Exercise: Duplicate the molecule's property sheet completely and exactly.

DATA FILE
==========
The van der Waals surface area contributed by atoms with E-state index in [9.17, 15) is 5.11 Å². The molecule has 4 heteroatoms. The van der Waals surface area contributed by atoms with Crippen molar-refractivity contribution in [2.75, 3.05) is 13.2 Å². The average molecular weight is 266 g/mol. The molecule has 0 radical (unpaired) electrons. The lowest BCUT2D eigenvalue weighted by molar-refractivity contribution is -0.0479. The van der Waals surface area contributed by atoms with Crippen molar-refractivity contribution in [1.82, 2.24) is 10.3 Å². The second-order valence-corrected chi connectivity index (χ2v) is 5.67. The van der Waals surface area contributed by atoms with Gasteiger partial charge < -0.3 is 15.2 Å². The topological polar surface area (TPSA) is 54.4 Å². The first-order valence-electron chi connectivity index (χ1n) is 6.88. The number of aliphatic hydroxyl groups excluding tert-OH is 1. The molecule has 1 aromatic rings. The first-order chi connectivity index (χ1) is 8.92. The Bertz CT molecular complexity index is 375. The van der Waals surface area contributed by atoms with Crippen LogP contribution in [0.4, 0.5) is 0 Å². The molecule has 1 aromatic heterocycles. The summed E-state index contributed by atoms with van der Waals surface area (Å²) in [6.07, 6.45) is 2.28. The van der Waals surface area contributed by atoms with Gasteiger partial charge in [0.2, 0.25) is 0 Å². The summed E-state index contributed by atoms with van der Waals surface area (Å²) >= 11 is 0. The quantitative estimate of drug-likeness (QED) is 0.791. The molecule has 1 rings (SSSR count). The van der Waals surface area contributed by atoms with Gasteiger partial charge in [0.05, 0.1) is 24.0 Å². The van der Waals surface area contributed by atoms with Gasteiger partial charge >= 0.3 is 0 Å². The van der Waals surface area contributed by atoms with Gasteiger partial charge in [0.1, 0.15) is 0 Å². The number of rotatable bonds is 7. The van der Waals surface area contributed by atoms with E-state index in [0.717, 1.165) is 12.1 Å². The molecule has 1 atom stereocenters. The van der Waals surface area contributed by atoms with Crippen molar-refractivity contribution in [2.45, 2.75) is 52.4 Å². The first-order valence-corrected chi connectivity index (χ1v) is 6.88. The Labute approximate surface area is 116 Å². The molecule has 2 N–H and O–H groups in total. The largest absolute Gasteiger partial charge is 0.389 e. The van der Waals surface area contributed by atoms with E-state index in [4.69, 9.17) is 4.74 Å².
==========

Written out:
The van der Waals surface area contributed by atoms with E-state index in [9.17, 15) is 5.11 Å². The molecule has 4 heteroatoms. The van der Waals surface area contributed by atoms with Crippen molar-refractivity contribution in [2.75, 3.05) is 13.2 Å². The average molecular weight is 266 g/mol. The molecule has 0 radical (unpaired) electrons. The lowest BCUT2D eigenvalue weighted by molar-refractivity contribution is -0.0479. The van der Waals surface area contributed by atoms with Crippen molar-refractivity contribution in [1.82, 2.24) is 10.3 Å². The second-order valence-corrected chi connectivity index (χ2v) is 5.67. The van der Waals surface area contributed by atoms with Gasteiger partial charge < -0.3 is 15.2 Å². The topological polar surface area (TPSA) is 54.4 Å². The first-order valence-electron chi connectivity index (χ1n) is 6.88. The number of aliphatic hydroxyl groups excluding tert-OH is 1. The molecule has 1 aromatic rings. The first-order chi connectivity index (χ1) is 8.92. The Bertz CT molecular complexity index is 375. The van der Waals surface area contributed by atoms with Crippen LogP contribution in [0.4, 0.5) is 0 Å². The molecule has 1 aromatic heterocycles. The summed E-state index contributed by atoms with van der Waals surface area (Å²) in [6.07, 6.45) is 2.28. The van der Waals surface area contributed by atoms with Gasteiger partial charge in [0.2, 0.25) is 0 Å². The summed E-state index contributed by atoms with van der Waals surface area (Å²) >= 11 is 0. The quantitative estimate of drug-likeness (QED) is 0.791. The molecule has 1 rings (SSSR count). The van der Waals surface area contributed by atoms with Gasteiger partial charge in [0.05, 0.1) is 24.0 Å². The van der Waals surface area contributed by atoms with Gasteiger partial charge >= 0.3 is 0 Å². The van der Waals surface area contributed by atoms with Gasteiger partial charge in [0.1, 0.15) is 0 Å². The number of rotatable bonds is 7. The van der Waals surface area contributed by atoms with E-state index in [0.717, 1.165) is 12.1 Å². The molecule has 1 atom stereocenters. The van der Waals surface area contributed by atoms with Crippen molar-refractivity contribution in [2.45, 2.75) is 52.4 Å². The first-order valence-corrected chi connectivity index (χ1v) is 6.88. The Labute approximate surface area is 116 Å². The molecule has 2 N–H and O–H groups in total. The largest absolute Gasteiger partial charge is 0.389 e. The van der Waals surface area contributed by atoms with E-state index in [4.69, 9.17) is 4.74 Å².